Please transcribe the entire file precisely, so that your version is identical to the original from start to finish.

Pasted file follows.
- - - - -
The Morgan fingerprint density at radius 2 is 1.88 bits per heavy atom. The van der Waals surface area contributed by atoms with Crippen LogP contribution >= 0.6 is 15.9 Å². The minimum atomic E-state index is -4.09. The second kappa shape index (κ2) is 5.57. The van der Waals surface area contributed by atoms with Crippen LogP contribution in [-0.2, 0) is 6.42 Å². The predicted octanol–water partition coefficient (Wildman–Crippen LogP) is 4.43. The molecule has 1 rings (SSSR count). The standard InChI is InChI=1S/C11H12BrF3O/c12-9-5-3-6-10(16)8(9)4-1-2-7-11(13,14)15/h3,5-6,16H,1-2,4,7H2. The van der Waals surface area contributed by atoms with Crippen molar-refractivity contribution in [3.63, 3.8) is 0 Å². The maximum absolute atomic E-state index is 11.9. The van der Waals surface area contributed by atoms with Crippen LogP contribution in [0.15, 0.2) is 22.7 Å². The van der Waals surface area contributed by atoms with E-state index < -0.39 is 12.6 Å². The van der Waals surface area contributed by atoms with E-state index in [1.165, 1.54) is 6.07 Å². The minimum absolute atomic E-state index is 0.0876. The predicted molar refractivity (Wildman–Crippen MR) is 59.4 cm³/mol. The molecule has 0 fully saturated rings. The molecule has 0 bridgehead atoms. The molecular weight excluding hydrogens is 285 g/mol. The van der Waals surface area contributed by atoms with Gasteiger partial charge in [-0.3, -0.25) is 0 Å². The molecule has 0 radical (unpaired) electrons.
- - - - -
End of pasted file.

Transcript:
The Morgan fingerprint density at radius 2 is 1.88 bits per heavy atom. The van der Waals surface area contributed by atoms with Crippen LogP contribution >= 0.6 is 15.9 Å². The minimum atomic E-state index is -4.09. The second kappa shape index (κ2) is 5.57. The van der Waals surface area contributed by atoms with Crippen LogP contribution in [-0.2, 0) is 6.42 Å². The predicted octanol–water partition coefficient (Wildman–Crippen LogP) is 4.43. The molecule has 1 rings (SSSR count). The standard InChI is InChI=1S/C11H12BrF3O/c12-9-5-3-6-10(16)8(9)4-1-2-7-11(13,14)15/h3,5-6,16H,1-2,4,7H2. The van der Waals surface area contributed by atoms with Crippen molar-refractivity contribution in [3.63, 3.8) is 0 Å². The maximum absolute atomic E-state index is 11.9. The van der Waals surface area contributed by atoms with Crippen LogP contribution in [0.15, 0.2) is 22.7 Å². The van der Waals surface area contributed by atoms with E-state index < -0.39 is 12.6 Å². The van der Waals surface area contributed by atoms with E-state index in [1.165, 1.54) is 6.07 Å². The minimum absolute atomic E-state index is 0.0876. The predicted molar refractivity (Wildman–Crippen MR) is 59.4 cm³/mol. The molecule has 0 fully saturated rings. The molecule has 0 bridgehead atoms. The molecular weight excluding hydrogens is 285 g/mol. The van der Waals surface area contributed by atoms with Gasteiger partial charge in [-0.3, -0.25) is 0 Å². The molecule has 0 radical (unpaired) electrons.